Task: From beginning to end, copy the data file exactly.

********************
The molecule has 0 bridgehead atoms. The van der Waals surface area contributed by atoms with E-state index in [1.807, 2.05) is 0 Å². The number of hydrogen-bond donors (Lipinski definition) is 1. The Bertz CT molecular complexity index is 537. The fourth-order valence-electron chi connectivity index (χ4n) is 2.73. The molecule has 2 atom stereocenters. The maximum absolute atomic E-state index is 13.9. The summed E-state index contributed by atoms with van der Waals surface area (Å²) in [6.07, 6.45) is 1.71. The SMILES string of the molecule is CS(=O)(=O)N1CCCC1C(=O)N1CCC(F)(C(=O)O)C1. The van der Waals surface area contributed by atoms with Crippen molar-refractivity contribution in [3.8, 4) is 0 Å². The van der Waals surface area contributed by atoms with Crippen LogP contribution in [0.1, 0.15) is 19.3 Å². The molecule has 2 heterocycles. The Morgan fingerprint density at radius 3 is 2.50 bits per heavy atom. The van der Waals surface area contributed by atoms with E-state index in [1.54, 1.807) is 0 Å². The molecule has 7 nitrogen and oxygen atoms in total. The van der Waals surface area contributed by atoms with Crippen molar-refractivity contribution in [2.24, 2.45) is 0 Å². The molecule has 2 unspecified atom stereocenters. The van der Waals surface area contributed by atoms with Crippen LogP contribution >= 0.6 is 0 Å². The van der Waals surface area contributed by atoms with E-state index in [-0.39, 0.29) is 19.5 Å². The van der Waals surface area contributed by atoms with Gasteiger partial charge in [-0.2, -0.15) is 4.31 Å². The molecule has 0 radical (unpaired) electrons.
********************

The molecule has 0 bridgehead atoms. The van der Waals surface area contributed by atoms with E-state index in [1.807, 2.05) is 0 Å². The number of hydrogen-bond donors (Lipinski definition) is 1. The Bertz CT molecular complexity index is 537. The fourth-order valence-electron chi connectivity index (χ4n) is 2.73. The molecule has 2 atom stereocenters. The maximum absolute atomic E-state index is 13.9. The summed E-state index contributed by atoms with van der Waals surface area (Å²) in [6.07, 6.45) is 1.71. The SMILES string of the molecule is CS(=O)(=O)N1CCCC1C(=O)N1CCC(F)(C(=O)O)C1. The van der Waals surface area contributed by atoms with Crippen molar-refractivity contribution in [3.8, 4) is 0 Å². The van der Waals surface area contributed by atoms with Crippen LogP contribution in [0.1, 0.15) is 19.3 Å². The molecule has 2 heterocycles. The Morgan fingerprint density at radius 3 is 2.50 bits per heavy atom. The van der Waals surface area contributed by atoms with E-state index in [1.54, 1.807) is 0 Å². The molecule has 7 nitrogen and oxygen atoms in total. The van der Waals surface area contributed by atoms with Crippen molar-refractivity contribution in [2.24, 2.45) is 0 Å². The molecule has 2 unspecified atom stereocenters. The van der Waals surface area contributed by atoms with Crippen LogP contribution >= 0.6 is 0 Å². The van der Waals surface area contributed by atoms with E-state index in [-0.39, 0.29) is 19.5 Å². The van der Waals surface area contributed by atoms with Gasteiger partial charge in [-0.2, -0.15) is 4.31 Å². The molecule has 0 radical (unpaired) electrons.